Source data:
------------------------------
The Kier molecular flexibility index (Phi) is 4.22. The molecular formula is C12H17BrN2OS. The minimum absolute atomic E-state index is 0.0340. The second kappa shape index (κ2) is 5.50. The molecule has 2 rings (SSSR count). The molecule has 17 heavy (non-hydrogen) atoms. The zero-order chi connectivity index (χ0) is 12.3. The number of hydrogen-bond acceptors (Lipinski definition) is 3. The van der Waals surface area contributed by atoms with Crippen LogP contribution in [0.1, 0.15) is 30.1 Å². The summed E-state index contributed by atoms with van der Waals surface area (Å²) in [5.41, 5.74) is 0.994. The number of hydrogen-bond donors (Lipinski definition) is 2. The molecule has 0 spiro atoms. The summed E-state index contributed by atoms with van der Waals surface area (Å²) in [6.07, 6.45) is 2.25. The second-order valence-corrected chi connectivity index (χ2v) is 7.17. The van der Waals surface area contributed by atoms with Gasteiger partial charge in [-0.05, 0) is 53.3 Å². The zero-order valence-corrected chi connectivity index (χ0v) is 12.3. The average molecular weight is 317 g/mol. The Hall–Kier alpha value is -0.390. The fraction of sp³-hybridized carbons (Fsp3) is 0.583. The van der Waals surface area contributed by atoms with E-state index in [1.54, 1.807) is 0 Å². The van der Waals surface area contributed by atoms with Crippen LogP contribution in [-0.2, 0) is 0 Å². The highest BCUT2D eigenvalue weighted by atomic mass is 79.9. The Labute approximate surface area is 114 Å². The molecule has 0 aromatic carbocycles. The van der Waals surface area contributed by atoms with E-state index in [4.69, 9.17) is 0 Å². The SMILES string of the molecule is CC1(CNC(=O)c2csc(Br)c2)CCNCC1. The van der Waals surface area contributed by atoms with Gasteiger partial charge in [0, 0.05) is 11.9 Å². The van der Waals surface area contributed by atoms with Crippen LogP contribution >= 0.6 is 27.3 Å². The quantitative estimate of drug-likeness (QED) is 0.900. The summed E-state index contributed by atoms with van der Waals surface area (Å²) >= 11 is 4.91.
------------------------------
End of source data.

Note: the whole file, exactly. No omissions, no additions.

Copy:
The Kier molecular flexibility index (Phi) is 4.22. The molecular formula is C12H17BrN2OS. The minimum absolute atomic E-state index is 0.0340. The second kappa shape index (κ2) is 5.50. The molecule has 2 rings (SSSR count). The molecule has 17 heavy (non-hydrogen) atoms. The zero-order chi connectivity index (χ0) is 12.3. The number of hydrogen-bond acceptors (Lipinski definition) is 3. The van der Waals surface area contributed by atoms with Crippen LogP contribution in [0.1, 0.15) is 30.1 Å². The summed E-state index contributed by atoms with van der Waals surface area (Å²) in [5.41, 5.74) is 0.994. The number of hydrogen-bond donors (Lipinski definition) is 2. The molecule has 0 spiro atoms. The summed E-state index contributed by atoms with van der Waals surface area (Å²) in [6.07, 6.45) is 2.25. The second-order valence-corrected chi connectivity index (χ2v) is 7.17. The van der Waals surface area contributed by atoms with Gasteiger partial charge in [-0.05, 0) is 53.3 Å². The zero-order valence-corrected chi connectivity index (χ0v) is 12.3. The average molecular weight is 317 g/mol. The Hall–Kier alpha value is -0.390. The fraction of sp³-hybridized carbons (Fsp3) is 0.583. The van der Waals surface area contributed by atoms with E-state index in [1.54, 1.807) is 0 Å². The van der Waals surface area contributed by atoms with Crippen LogP contribution in [-0.2, 0) is 0 Å². The highest BCUT2D eigenvalue weighted by atomic mass is 79.9. The Labute approximate surface area is 114 Å². The molecule has 0 aromatic carbocycles. The van der Waals surface area contributed by atoms with E-state index in [4.69, 9.17) is 0 Å². The SMILES string of the molecule is CC1(CNC(=O)c2csc(Br)c2)CCNCC1. The van der Waals surface area contributed by atoms with Gasteiger partial charge in [0, 0.05) is 11.9 Å². The van der Waals surface area contributed by atoms with Crippen LogP contribution >= 0.6 is 27.3 Å². The quantitative estimate of drug-likeness (QED) is 0.900. The summed E-state index contributed by atoms with van der Waals surface area (Å²) >= 11 is 4.91.